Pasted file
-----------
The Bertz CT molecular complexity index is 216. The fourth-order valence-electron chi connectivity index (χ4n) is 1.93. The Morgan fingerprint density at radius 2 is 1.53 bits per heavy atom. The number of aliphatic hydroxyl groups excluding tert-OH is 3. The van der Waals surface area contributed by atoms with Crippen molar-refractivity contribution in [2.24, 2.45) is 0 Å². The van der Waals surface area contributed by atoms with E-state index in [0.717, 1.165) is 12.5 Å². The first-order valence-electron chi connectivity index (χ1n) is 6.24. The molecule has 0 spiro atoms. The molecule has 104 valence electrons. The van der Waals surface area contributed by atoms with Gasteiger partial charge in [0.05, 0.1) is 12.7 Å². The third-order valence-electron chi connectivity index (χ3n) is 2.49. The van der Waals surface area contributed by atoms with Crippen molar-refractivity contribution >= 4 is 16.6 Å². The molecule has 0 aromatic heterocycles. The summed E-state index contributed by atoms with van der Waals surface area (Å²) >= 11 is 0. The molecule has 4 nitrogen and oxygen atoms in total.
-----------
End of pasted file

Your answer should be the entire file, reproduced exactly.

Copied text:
The Bertz CT molecular complexity index is 216. The fourth-order valence-electron chi connectivity index (χ4n) is 1.93. The Morgan fingerprint density at radius 2 is 1.53 bits per heavy atom. The number of aliphatic hydroxyl groups excluding tert-OH is 3. The van der Waals surface area contributed by atoms with Crippen molar-refractivity contribution in [2.24, 2.45) is 0 Å². The van der Waals surface area contributed by atoms with E-state index in [0.717, 1.165) is 12.5 Å². The first-order valence-electron chi connectivity index (χ1n) is 6.24. The molecule has 0 spiro atoms. The molecule has 104 valence electrons. The van der Waals surface area contributed by atoms with Gasteiger partial charge in [0.05, 0.1) is 12.7 Å². The third-order valence-electron chi connectivity index (χ3n) is 2.49. The van der Waals surface area contributed by atoms with Crippen molar-refractivity contribution >= 4 is 16.6 Å². The molecule has 0 aromatic heterocycles. The summed E-state index contributed by atoms with van der Waals surface area (Å²) >= 11 is 0. The molecule has 4 nitrogen and oxygen atoms in total.